As seen in this question ...Playing "Executive Orders" on self

Executive Order lets another player take 2 Actions if they don't move. From my understanding of the rules this means the other player could:

  1. Play another Executive Order on me, allow 2 players to take many actions in a row.
  2. Allow Cylons to do as listed above, which can be devastating.
  3. Allow a player to move out of Sickbay without penalty.
  4. Allow a player to move out of jail (does Executive Order 'allowing moving' trump jail 'not allowing moving'?)

This seems too powerful. We play with the following modified rules.

  1. No chaining, 1 Executive Order allows the receiving player to play any action other than an Executive Order.
  2. A player may use the Move to exit jail, however this forfeits the 'action'.

Does anyone have an official rule source on this?

1 Answer 1


Much of this is covered in the FAQ and Errata, which you can find a link to here.

  1. You can't play 2 Executive Orders on the same turn. Under Errata:

    The “Executive Order” Skill Card should include the following text: Limit of 1 “Executive Order” card may be used per turn.

  2. Revealed Cylons can't play Executive Orders on each other (though un-revealed Cylons, sure!). Under Cylon Players:

    Q: Can a revealed Cylon player be targeted by the “Executive Order” Skill Card or Quorum Cards?
    A: No.

  3. Yes. Under The Brig and Sickbay:

    Q: Can a player in “Sickbay” move out of that location if targeted by an “Executive Order” Skill Card?
    A: Yes. If the player moves out of “Sickbay” before the start of his turn, then he will not be restricted to drawing a single card.

  4. I read it that a player may not move out of the Brig voluntarily, not even due to an Executive Orders free move. I don't think anything explicitly states this rule, but I generally feel that "You may not move" from the Brig trumps the "You may move" from Executive Orders.

As for your house rules, the first rule is good (and in the Errata). The second rule seems to be not strictly in the rules, and I personally don't think it's a good idea - it would make Executive Orders more powerful than it already is (which is already quite powerful!) and the Brig less bad. The Brig is supposed a scary place to be and hard to get out of; being able to Executive Order someone out of it seems like it diminishes that too much for my tastes.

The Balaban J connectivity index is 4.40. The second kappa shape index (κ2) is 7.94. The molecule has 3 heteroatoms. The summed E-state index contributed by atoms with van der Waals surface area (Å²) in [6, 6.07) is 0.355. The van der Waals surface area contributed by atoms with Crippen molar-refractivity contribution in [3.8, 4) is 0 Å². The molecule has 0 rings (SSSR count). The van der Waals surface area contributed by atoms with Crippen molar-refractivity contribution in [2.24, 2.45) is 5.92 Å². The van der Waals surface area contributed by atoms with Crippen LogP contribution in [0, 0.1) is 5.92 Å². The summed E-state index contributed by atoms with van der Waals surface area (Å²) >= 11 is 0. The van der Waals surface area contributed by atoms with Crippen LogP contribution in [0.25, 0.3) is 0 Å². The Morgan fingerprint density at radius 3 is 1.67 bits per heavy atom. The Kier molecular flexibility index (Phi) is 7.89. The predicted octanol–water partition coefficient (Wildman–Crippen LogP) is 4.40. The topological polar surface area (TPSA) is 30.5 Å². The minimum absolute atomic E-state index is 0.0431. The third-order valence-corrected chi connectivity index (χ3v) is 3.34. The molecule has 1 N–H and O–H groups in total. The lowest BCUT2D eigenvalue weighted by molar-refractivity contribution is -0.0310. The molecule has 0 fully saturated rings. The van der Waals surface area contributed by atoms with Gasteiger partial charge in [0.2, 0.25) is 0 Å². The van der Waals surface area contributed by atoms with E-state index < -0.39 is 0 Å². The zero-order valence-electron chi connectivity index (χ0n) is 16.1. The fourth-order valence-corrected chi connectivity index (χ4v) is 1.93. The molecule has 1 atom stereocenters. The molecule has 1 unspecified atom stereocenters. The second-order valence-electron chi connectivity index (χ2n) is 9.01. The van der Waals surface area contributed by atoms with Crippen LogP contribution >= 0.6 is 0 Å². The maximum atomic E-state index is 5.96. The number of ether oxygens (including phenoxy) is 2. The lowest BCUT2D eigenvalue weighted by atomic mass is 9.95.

• 4
    I believe the Brig says "you may not move" and Executive Order says "you may move", so I can see where someone could be confused as to which one trumps the other. We have always played that EO cannot get you out of the Brig. My interpretation is that the Brig prevents you from moving. EO simply grants the option to move, just as your normal turn does. The Brig prevents the movement in both cases. A more technical ruling might be that the Brig's restriction is mandatory, while EO's ability is optional. In general, mandatory trumps optional.
    – Todd
    Commented May 14, 2011 at 2:46
  • @Todd Hm, perhaps you could read it that way. For some reason I assume that "You may not" always trumps "You may" (not just in this game but others I am used to).
    – Mag Roader
    Commented May 14, 2011 at 4:30
  • I agree. I thought that's what I said. Was I not clear?
    – Todd
    Commented May 14, 2011 at 18:05
  • In most games I've played that have similar level of game text effects that deny something usually beat effects that allow the same thing. Also like others said. XO'ing someone out of the brig feels unrealistic and cheap.
    – Kempeth
    Commented May 16, 2011 at 8:18
  • @Todd that is what you said. You were quite clear. The brig's movement restriction trumps Executive Orders. Commented May 18, 2011 at 12:42

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